Are you a new creative ready to start your own business or freelance career? Maybe you are a design or craft graduate, or maybe you are self-taught or are changing careers? Do you want to improve your business and marketing skills but don’t know where to start? There are loads of business books for new creatives like you out there!

We love recommending books as they are such a great, easy, and often very affordable way to boost your business and marketing skills. Books have really changed my life! I try to read nearly every day and it really has helped me to get a lot more knowledge and skills quicker.

I regularly teach professional development at art schools and creative business support organisations across the UK. Some art universities really prepare their students for the real life transition, but others lack basic business or entrepreneurial skills. I hope this list of my must-read business books for new creatives will help anybody who wants to polish their business knowledge – recent graduate or established creative alike!

Designing Your Life – Bill Burnett and Dave Evans

This is my absolute favourite business and creative career book for any new design or craft graduate. I think this book should be on every recommended list for business books for new creatives and graduates. And their teaching method and exercises to be part of the curriculum of any art college or school!

So, what’s Designing Your Life about then? Bill Burnett is the Executive Director of D-School at Stanford, the Design Program that started the design thinking movement, and Dave is the Adjunct Lecturer at the Product Design Program at Stanford. This book is the result of what they have been developing over the last decade for their students to help them ‘get a job’. What makes this book and approach stand out is that it’s based on their unique and innovative design thinking techniques so you will be brainstorming and prototyping your own career all along.

This book is completely focused on creative planning and visualising. It’s full of thought-provoking and visual/creative exercises, practical insights and real-life stories. It talks about career goals and what you want to do next, your happiness and purpose, success and failure in equal measures. Their methodology works so well because it connects so closely with the design process – with added messiness, ways to find more than one solution and how to get unstuck too!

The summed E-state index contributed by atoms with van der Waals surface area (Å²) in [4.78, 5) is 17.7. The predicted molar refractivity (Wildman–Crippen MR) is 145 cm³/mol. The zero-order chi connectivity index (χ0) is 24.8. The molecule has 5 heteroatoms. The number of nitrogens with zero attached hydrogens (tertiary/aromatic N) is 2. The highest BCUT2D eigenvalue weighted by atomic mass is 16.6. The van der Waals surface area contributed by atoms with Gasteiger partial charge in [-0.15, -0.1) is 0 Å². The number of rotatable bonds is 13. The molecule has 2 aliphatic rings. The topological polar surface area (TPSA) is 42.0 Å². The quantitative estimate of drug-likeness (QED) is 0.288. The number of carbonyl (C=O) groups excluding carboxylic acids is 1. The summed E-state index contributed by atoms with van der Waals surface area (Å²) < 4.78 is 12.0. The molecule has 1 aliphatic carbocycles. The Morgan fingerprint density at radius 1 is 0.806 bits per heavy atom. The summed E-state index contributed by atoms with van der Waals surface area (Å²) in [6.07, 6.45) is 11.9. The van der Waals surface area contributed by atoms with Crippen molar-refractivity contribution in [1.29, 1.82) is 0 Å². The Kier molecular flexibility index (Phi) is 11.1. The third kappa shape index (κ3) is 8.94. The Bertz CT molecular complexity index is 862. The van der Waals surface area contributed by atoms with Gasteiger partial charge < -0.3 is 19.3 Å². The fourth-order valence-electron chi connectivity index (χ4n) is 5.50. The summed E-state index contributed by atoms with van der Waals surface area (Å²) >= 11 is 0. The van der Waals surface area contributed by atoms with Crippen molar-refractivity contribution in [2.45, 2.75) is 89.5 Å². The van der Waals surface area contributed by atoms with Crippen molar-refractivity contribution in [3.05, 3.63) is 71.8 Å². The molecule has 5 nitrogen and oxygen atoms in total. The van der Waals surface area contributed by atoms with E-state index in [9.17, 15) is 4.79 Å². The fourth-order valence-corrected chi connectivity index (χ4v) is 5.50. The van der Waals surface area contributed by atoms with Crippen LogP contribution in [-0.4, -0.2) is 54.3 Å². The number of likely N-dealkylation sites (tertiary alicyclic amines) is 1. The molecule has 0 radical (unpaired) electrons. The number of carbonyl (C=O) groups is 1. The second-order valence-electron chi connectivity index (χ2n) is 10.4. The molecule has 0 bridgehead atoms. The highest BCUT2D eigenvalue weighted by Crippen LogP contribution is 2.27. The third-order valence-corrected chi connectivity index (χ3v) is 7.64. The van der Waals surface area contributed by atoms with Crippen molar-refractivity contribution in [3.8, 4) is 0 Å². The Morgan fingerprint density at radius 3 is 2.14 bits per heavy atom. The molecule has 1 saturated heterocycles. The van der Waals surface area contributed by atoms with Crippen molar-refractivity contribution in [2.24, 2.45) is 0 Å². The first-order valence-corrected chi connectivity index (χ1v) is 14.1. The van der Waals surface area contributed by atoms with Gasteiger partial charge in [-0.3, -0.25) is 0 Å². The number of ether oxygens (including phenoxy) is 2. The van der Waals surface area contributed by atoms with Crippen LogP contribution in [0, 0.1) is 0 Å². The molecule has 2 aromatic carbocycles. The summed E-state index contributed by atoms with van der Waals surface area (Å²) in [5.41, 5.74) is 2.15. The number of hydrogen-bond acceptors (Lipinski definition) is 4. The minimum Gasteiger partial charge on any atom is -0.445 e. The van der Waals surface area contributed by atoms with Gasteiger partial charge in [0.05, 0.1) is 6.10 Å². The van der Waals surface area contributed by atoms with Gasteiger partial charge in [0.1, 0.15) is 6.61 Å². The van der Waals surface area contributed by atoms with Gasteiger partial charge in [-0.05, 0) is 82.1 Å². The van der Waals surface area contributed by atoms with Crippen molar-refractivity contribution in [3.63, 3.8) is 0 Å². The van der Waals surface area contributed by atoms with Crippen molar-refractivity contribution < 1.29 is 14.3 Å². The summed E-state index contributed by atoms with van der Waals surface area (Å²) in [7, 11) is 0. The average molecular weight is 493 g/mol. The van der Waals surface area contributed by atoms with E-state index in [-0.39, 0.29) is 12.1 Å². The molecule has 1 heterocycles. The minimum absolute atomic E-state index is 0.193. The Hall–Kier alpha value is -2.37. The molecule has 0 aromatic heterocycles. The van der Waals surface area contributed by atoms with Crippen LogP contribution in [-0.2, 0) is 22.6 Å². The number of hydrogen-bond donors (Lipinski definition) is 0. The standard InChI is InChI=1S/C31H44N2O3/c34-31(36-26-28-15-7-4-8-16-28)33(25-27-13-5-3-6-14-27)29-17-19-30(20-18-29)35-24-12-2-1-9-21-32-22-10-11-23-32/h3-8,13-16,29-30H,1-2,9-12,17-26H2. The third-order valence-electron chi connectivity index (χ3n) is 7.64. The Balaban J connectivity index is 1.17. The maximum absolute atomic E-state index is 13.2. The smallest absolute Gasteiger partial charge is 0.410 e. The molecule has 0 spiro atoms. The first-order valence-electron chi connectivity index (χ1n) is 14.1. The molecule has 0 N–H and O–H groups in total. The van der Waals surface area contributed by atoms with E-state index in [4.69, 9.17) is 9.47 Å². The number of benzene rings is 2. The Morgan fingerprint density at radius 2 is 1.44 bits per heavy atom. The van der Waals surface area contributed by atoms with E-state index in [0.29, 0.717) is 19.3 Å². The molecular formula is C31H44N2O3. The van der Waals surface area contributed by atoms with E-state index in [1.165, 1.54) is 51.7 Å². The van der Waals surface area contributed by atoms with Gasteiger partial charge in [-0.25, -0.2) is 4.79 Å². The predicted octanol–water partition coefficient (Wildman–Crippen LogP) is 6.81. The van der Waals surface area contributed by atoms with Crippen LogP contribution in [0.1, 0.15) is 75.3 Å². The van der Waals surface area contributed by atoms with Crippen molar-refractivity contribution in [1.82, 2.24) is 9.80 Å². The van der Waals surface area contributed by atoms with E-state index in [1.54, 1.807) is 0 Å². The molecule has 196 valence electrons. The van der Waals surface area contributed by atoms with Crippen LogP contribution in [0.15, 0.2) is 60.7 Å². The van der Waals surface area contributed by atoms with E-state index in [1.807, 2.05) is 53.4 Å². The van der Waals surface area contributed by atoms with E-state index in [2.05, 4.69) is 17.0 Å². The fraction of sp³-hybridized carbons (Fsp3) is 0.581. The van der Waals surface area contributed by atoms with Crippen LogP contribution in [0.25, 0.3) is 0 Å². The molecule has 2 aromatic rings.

Bill and Dave have real empathy for their students, and share some fabulous ‘dysfunctional beliefs’ around developing your career that they visualise and help you to ‘reframe’ and see in a different way:

So, they turn “I should already know where I’m going” into “You can’t know where you are going until you know where you are.”

Instead of “I should know where I’m going”, gets turned into “I won’t always know where I’m going – but I can always know whether I’m going in the right direction.”

And “We judge our life by the outcome” becomes “Life is a process, not an outcome”.

One of the key passages for me in this book is:

“We trust that you now understand that prototyping to design your life is a great way to succeed sooner (in the big, important things) by failing more often (at the small, low-exposure learning experiences). Once you’ve done this prototype-iteration cycle a number of times, you will really begin to enjoy the process of learning via the prototype encounters that other people might call failure.”

Enjoy! And fail often.


From 'The Essential Guide to Business for Artists and Designers' by Alison Branagan

The Essential Guide to Business for Artists & Designers – Alison Branagan

This is one of the classic introductory business books for new creatives as it includes all the main start-up business topics that new creatives need to know about – from money and finance to planning, from self-promotion and intellectual property to tax and legal requirements. The first edition was published in 2011 with a newer version published in 2017 with has more up to date resources and social media advice then the older version.

The Essential Guide to Business for Artists & Designers is a really good introduction to improving your overall business skills, and also a good book to dip in and dip out of later if you need to figure out something specifically. Alison is one of the best known creative business advisers and trainers in the UK and is written specifically for a British audience. It’s full of resources, images, quotes and case stories of other creatives, and images by Tim Bradford.

Will it fly? – Pat Flynn

When I was starting out in the world of online business and learning a few years ago it was Pat Flynn who gave me the best ideas and inspiration. He is still a big star in the world of passive income and developing multi-million-dollar businesses. He is also a very nice family man who shares a lot of his own ups and downs.

This short book is perfect for creatives who have a business idea and who want to test those ideas to turn their idea into something better. It’s written especially for more digital-orientated businesses but could work well for other creatives too. He has also included a free online ‘companion’ course with this book to help you turn your idea into a business that flies.

There are some great creative and real-life exercises in Will it Fly? to help you experiment and identify the ‘mistakes’ in your assumptions. Indeed, he is a big fan of failing early and often! Because you can learn so much from the feedback you get when you go out there and see what works with real potential clients.

Although Pat now runs a multi-million-dollar business himself this isn’t a ‘get rich quick’ book. He emphasises the importance of doing your market research, testing your assumptions, focusing on a niche, and building relationships and a community. It’s full of really practical business planning advice too if you are looking for funding.